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Cleveland: Only police force to investigate all crimes

Cleveland Police is the only force in the country to investigate all crimes reported to it.

Cleveland's performance is in stark contrast to many other police forces, according to Her Majesty's Inspectorate of Constabulary - which suggests that many have given up on basic policing, because of a lack of resources.

There are 43 police forces in England and Wales. Credit: ITV Tyne Tees
  1. National

Police need 'the tools to do the job'

Police need "the tools to do the job" if they are going to investigate every crime which is reported, a watchdog has told Good Morning Britain.

HMIC's Thomas Winsor said police did prioritise violent crimes but needed to be "properly supervised, properly lead and given the tools to do the job," if they were going to investigate more low level criminality.


  1. National

Acpo: Austerity policing means 'prioritising calls'

Austerity has forced police to use their time more efficiently and this has meant prioritising calls from victims of alleged crimes, the Association of Chief Police Officers said.

President Sir Hugh Orde said:

We accept that the public has a natural expectation to have a positive and supportive experience of interacting with the police service when they have been a victim of crime.

The reality of austerity in policing means that forces must ensure that their officers' time is put to best use and this means prioritising calls.

In some instances, this may mean that a report of a crime where the victim is not in imminent danger or the offender is not still in the immediate vicinity will be dealt with over the phone or by other means than the deployment of an officer to the scene. This is not an abdication of forces' duty of care to victims.

– Sir Hugh Orde
  1. National

17 police forces 'failed to identify vulnerable callers'

Some 17 police constabularies in England and Wales have such a disinterested mindset towards some crimes they "failed to identify vulnerable callers", a watchdog has found.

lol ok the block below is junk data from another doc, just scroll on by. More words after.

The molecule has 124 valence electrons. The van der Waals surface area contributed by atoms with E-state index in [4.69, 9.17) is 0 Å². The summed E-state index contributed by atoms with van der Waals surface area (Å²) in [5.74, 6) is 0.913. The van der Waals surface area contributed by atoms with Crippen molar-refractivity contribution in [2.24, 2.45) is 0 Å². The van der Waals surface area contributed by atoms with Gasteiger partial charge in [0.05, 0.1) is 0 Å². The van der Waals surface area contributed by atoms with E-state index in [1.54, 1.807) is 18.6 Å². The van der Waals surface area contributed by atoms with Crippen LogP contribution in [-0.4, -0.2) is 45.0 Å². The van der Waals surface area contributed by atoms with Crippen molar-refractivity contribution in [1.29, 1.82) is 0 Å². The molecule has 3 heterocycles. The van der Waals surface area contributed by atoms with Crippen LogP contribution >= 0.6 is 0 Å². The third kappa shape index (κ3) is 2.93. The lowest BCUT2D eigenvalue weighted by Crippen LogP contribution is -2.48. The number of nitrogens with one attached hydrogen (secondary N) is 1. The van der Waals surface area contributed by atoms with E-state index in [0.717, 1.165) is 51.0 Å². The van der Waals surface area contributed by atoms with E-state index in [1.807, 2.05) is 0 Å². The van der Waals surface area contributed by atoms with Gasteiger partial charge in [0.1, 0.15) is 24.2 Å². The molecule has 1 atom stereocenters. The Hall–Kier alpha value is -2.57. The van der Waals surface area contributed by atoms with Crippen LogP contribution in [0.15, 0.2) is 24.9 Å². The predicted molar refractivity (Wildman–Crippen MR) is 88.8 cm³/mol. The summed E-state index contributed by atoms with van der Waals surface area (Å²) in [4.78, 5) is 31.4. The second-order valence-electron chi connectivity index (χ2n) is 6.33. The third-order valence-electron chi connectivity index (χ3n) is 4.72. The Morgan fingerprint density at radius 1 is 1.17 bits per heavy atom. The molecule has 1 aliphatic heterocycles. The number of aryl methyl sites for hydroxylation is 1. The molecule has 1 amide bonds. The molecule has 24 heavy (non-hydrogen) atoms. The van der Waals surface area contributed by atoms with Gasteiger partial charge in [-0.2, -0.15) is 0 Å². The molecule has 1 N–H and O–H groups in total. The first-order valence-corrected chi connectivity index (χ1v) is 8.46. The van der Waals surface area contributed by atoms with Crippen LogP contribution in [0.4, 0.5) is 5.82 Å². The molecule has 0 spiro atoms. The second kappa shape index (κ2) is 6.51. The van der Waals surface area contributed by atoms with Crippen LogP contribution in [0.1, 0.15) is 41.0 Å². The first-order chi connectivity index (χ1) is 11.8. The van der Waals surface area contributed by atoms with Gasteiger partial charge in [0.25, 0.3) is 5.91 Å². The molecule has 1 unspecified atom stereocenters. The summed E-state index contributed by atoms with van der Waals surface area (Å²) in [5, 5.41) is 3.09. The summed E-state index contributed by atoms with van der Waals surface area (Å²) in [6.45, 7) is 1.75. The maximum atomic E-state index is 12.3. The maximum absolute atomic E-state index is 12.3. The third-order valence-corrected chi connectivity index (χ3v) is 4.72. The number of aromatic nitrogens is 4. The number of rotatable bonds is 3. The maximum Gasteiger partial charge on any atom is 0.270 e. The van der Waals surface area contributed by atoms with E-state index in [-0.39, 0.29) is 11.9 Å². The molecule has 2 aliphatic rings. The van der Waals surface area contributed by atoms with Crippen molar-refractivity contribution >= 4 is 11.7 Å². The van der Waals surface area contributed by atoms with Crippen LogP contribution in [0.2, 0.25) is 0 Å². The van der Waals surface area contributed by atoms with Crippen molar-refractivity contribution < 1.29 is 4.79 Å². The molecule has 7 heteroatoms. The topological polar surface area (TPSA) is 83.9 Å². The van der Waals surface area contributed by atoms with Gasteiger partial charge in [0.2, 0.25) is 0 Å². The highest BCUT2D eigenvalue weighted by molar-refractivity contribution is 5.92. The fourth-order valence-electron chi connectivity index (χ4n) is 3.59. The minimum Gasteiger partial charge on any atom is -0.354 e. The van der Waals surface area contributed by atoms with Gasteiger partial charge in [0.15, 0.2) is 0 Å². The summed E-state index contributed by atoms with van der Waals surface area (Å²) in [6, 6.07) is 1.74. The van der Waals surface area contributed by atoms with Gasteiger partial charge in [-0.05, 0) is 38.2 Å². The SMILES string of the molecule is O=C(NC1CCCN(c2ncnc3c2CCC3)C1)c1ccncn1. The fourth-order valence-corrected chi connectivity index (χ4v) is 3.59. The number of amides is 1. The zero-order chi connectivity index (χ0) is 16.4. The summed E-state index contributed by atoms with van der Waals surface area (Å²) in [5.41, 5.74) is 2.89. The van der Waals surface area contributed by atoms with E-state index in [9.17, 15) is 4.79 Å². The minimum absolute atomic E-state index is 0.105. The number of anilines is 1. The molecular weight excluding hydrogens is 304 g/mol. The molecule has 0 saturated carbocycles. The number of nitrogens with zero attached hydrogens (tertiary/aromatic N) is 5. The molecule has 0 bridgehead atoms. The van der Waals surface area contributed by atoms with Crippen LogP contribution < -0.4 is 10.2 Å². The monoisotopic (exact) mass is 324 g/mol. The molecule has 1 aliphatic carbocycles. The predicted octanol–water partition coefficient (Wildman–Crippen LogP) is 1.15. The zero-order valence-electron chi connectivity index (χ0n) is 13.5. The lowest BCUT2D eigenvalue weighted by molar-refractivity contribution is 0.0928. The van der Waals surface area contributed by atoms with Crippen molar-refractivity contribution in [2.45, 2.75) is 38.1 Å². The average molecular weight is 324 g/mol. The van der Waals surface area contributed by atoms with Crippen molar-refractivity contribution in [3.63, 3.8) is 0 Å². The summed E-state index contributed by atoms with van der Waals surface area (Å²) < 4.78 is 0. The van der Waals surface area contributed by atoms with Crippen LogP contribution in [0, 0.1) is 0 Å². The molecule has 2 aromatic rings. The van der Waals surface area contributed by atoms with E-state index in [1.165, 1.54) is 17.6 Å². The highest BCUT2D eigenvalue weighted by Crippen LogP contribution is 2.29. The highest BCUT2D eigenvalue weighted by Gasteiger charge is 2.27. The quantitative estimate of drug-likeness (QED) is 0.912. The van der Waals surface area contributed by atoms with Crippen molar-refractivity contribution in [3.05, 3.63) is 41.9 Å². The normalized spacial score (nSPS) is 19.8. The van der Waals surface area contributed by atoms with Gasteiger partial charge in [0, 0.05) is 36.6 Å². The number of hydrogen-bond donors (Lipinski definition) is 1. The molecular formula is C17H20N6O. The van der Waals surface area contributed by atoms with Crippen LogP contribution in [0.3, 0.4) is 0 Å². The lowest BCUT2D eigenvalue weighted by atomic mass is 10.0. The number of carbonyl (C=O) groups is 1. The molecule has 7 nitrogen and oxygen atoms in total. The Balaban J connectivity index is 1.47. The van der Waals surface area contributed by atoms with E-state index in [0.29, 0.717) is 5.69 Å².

Her Majesty's Inspectorate of Constabulary (HMIC) found:

  • A total of 37 out of 43 forces in England and Wales used a system in which a call-handler assessed whether an officer should attend the scene of an incident.
  • But in some forces, call-handlers could not accurately describe what amounted to a risk or threat.
  • Attendance rates at crime scenes in the year to November 30 2013 varied widely between forces from 39% in Warwickshire to 100% in Cleveland.
  • This means that nearly two-thirds of crime scenes in Warwickshire were not attended by a police officer.
  • And in 17 forces, the Inspectorate found police community support officers (PCSOs) were being asked to investigate crimes beyond their role profile and training.

Missing man may have travelled to North East region

Kevin Paul Bailey, 51, was last seen on Tuesday, 12th August. Credit: Police Scotland

Police Scotland officers in Midlothian are today issuing a fresh appeal for information to help trace a man who has now been missing for over a week.

Police Scotland believe he may have travelled to Teesside, County Durham or Tyneside.

Kevin Paul Bailey, 51, was last seen on Tenth Street in Newtongrange, south of Edinburgh, at 12.45pm on Tuesday, 12th August.

Police Scotland believe Kevin Paul Bailey may have travelled to Cleveland, County Durham or Northumbria.

Kevin, who has an English accent, is described as white, 5ft 6in, of slim build, with blue eyes and dark brown/grey hair that is balding.

On Monday 18th August, a witness reported seeing a man fitting Kevin’s description walking southbound on the A7 between Hardengreen Roundabout, near Dalkeith, at around 3pm.

Police Scotland is keen to speak to anyone else who thinks they may have seen Kevin in and around that area that day.

Police Scotland are keen to speak to anyone who has any information about his whereabouts.

Officers have also issued a fresh image of the missing man. The image was captured at the Melville Inn in Lasswade on Monday, 11th August and it is believed Kevin may still be wearing the same large red rain jacket, which has a black stripe and thin white piping down the full length of each sleeve.

Police Scotland are keen to speak to anyone who has any information about his whereabouts.

Special service marks 50th anniversary of mine closures

Candles at St Helen's Church for the special service Credit: ITV Tyne Tees

A special service will be held today to mark the 50th anniversary of the end of ironstone mining in Cleveland.

At its peak there were 83 iron ore mines employing more than 40,000 men. By the late 1950s only seven remained and in 1964 the last one closed down. The service at 3.00pm in St Helen's Parish Church in Carlin How will celebrate this important part of Cleveland's industrial heritage.

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